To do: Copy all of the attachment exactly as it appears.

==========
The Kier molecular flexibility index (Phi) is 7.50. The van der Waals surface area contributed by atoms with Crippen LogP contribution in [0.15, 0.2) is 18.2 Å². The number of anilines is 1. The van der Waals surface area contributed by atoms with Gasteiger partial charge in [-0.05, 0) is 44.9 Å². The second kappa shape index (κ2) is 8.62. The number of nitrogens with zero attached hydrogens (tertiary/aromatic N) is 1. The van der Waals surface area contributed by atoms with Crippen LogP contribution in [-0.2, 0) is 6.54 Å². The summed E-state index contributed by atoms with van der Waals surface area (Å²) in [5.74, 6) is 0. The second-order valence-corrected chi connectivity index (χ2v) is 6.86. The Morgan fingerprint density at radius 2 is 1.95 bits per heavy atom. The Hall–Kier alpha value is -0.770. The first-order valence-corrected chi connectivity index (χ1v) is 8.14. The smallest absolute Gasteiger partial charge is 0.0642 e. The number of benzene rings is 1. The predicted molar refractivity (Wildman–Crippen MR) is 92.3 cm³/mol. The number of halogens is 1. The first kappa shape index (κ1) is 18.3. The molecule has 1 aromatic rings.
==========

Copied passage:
The Kier molecular flexibility index (Phi) is 7.50. The van der Waals surface area contributed by atoms with Crippen LogP contribution in [0.15, 0.2) is 18.2 Å². The number of anilines is 1. The van der Waals surface area contributed by atoms with Gasteiger partial charge in [-0.05, 0) is 44.9 Å². The second kappa shape index (κ2) is 8.62. The number of nitrogens with zero attached hydrogens (tertiary/aromatic N) is 1. The van der Waals surface area contributed by atoms with Crippen LogP contribution in [-0.2, 0) is 6.54 Å². The summed E-state index contributed by atoms with van der Waals surface area (Å²) in [5.74, 6) is 0. The second-order valence-corrected chi connectivity index (χ2v) is 6.86. The Morgan fingerprint density at radius 2 is 1.95 bits per heavy atom. The Hall–Kier alpha value is -0.770. The first-order valence-corrected chi connectivity index (χ1v) is 8.14. The smallest absolute Gasteiger partial charge is 0.0642 e. The number of benzene rings is 1. The predicted molar refractivity (Wildman–Crippen MR) is 92.3 cm³/mol. The number of halogens is 1. The first kappa shape index (κ1) is 18.3. The molecule has 1 aromatic rings.